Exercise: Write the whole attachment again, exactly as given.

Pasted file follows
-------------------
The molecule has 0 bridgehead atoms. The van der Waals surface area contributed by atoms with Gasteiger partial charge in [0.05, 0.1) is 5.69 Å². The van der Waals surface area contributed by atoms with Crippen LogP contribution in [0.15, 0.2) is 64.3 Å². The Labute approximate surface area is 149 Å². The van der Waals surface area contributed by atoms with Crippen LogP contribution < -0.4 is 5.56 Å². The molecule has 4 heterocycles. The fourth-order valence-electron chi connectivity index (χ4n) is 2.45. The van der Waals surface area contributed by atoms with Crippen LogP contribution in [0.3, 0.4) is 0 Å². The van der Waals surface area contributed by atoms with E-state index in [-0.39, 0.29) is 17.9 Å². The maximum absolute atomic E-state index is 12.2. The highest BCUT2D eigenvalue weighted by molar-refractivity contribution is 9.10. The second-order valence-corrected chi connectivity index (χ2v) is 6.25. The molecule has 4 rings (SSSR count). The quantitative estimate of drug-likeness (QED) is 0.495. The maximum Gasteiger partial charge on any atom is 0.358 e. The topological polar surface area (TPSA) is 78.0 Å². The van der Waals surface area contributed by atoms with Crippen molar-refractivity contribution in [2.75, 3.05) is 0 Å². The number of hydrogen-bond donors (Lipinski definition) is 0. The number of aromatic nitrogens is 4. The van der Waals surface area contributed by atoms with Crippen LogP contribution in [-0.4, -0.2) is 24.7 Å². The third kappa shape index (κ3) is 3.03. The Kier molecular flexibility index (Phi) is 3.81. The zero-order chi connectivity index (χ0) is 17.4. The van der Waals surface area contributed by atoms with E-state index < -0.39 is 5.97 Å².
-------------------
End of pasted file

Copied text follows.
The molecule has 0 bridgehead atoms. The van der Waals surface area contributed by atoms with Gasteiger partial charge in [0.05, 0.1) is 5.69 Å². The van der Waals surface area contributed by atoms with Crippen LogP contribution in [0.15, 0.2) is 64.3 Å². The Labute approximate surface area is 149 Å². The van der Waals surface area contributed by atoms with Crippen LogP contribution < -0.4 is 5.56 Å². The molecule has 4 heterocycles. The fourth-order valence-electron chi connectivity index (χ4n) is 2.45. The van der Waals surface area contributed by atoms with Crippen LogP contribution in [0.3, 0.4) is 0 Å². The van der Waals surface area contributed by atoms with E-state index in [-0.39, 0.29) is 17.9 Å². The maximum absolute atomic E-state index is 12.2. The highest BCUT2D eigenvalue weighted by molar-refractivity contribution is 9.10. The second-order valence-corrected chi connectivity index (χ2v) is 6.25. The molecule has 4 rings (SSSR count). The quantitative estimate of drug-likeness (QED) is 0.495. The maximum Gasteiger partial charge on any atom is 0.358 e. The topological polar surface area (TPSA) is 78.0 Å². The van der Waals surface area contributed by atoms with Crippen molar-refractivity contribution in [2.75, 3.05) is 0 Å². The number of hydrogen-bond donors (Lipinski definition) is 0. The number of aromatic nitrogens is 4. The van der Waals surface area contributed by atoms with Crippen LogP contribution in [-0.4, -0.2) is 24.7 Å². The third kappa shape index (κ3) is 3.03. The Kier molecular flexibility index (Phi) is 3.81. The zero-order chi connectivity index (χ0) is 17.4. The van der Waals surface area contributed by atoms with E-state index < -0.39 is 5.97 Å².